Though it's a ballad of romantic longing and realization, 'I've So Much To Learn' can be perfectly adapted by board of educations throughout this great land. Hipper practioners of radial keratometry and LensCrafters could certainly coerce me into adapting another Tin-Pan Alley ballad 'Haven't I Seen You Before?' to their bidding. Greenpeace could use 'Nuclear Cooties' ('Nuclear Cooties / In baby and me") thus appeasing the more socially conscious conspirator I previously mentioned. With the paltry price of a lifetime subscription to their catalogs, Victoria's Secret could out 'n out claim the Ramone-ish 'Cover Girls' ("Cover Girls /You're too much for me") as its own.
Once the word gets out and marketing firms realize how their musical concepts pale to my own, vacation agencies and off-shore protected yacht cruises can have a field day showing exotic destinations as 'The Roar Of Lions', or 'If Wishes Were Horses, Beggars Would Ride' serenading the sleepy populace. I'll bet if notified, the Democratic National Convention will jump all over 'The Idiot's Cup Of Tea' as a campaign '04 theme song. Even though Mrs. Curmudgeon thinks it's the most disgusting and obnoxious song ever (including ageless banalities from Flock Of Seagulls, Berlin, and most rap) the disco/rave 'I Can Tell (From That Funky Smell)' could easily pick up a few pesos from Desinex or, if they get anymore candid, Tampax.
I could go on, but I think I've made myself abundantly clear. I'm up for sale. Every lyric, shred of co-opted melody, harmony and ambient doodle is yours for the price of a song. Now let's sit down and discuss that price like the good pirates we are.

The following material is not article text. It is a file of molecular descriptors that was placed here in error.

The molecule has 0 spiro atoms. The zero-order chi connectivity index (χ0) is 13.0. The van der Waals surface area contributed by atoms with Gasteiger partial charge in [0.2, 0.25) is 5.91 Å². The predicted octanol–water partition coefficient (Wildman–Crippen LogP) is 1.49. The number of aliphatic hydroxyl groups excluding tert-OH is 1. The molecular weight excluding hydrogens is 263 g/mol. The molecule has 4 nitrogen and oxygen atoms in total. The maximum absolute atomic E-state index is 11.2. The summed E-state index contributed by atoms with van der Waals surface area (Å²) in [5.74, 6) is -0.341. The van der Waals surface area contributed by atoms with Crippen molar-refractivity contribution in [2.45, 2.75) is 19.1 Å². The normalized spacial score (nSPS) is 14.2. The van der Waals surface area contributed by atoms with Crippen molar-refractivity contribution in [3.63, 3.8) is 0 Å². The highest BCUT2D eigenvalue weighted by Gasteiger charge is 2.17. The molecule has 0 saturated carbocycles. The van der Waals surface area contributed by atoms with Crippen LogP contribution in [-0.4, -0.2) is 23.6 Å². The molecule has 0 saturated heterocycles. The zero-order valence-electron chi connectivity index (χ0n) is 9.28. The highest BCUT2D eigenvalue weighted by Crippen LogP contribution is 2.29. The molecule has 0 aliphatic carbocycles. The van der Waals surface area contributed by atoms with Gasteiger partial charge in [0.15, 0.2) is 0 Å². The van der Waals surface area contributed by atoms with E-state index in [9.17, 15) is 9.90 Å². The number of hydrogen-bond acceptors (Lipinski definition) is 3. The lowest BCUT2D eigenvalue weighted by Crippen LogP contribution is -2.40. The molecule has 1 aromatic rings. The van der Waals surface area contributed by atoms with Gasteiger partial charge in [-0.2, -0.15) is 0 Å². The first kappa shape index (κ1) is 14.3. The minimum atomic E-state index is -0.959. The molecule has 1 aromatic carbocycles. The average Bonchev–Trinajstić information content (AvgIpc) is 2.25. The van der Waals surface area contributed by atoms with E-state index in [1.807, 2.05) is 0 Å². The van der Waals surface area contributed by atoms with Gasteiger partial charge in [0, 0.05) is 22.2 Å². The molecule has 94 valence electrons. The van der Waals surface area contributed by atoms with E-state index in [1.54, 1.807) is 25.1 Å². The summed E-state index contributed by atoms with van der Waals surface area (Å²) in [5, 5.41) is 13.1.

Posted on March 31, 2004
Since setting aside his rock 'n roll aspirations, Michael Jurkovic complains of far less migraines.
Armed with a Bachelors Degree in Advanced Air Guitar and Facial Distortions, MJ recovered from his less than National Honor Society collegiate experiments (1973-1976) for a life in rock 'n roll. Roadie, manager, lyricist, front man and producer, Mike saw the years of late nights taking a toll on his hair line and quietly backed away.
He served two years as VP of the then prestigious Westchester Songwriting Guild (1987-1989), delving into demos and the details of a once honorable music business. In 1993 he began producing and directing The Menus Of Chefman a cooking comedy TV show seen by legions on eighteen local access channels from Manhattan to Malibu. Of course, the Food Network got a hold of his demo and Emeril Live was suddenly a reality.
From 1995-1997, he served as president of the nationally recognized Hudson Valley Writers' Association and founded the Voices Of The Valley Poetry Performance Series, now on hiatus after a successful 6 year run in New Paltz and Kingston.
In 1997, Mike was invited by the publishers of Rhythm and News Magazine to "rant, rave and misbehave" and thus was born The Rock 'n Roll Curmudgeon. He now contributes interviews, CD and book reviews to SyndiMusic.com, British Independent Record Dealers, and Folk and Acoustic Music Exchange.
Mike's poetry has appeared in Hunger, AlphaBeat Soup, Poetry Motel, Chronogram, Poet's Gallery, Medicinal Purposes, & Outlet. His poetry has been featured online with Recursive Angel, Soul to Soul, & SpokenWar, and appears in the critically acclaimed, nationally distributed poetry anthology Will Work For Peace as well as the regionally distributed Dyed In The Wool, A Hudson Valley Anthology. He regularly performs his stand-up poetry throughout New York & New England.
He loves Emily most of all.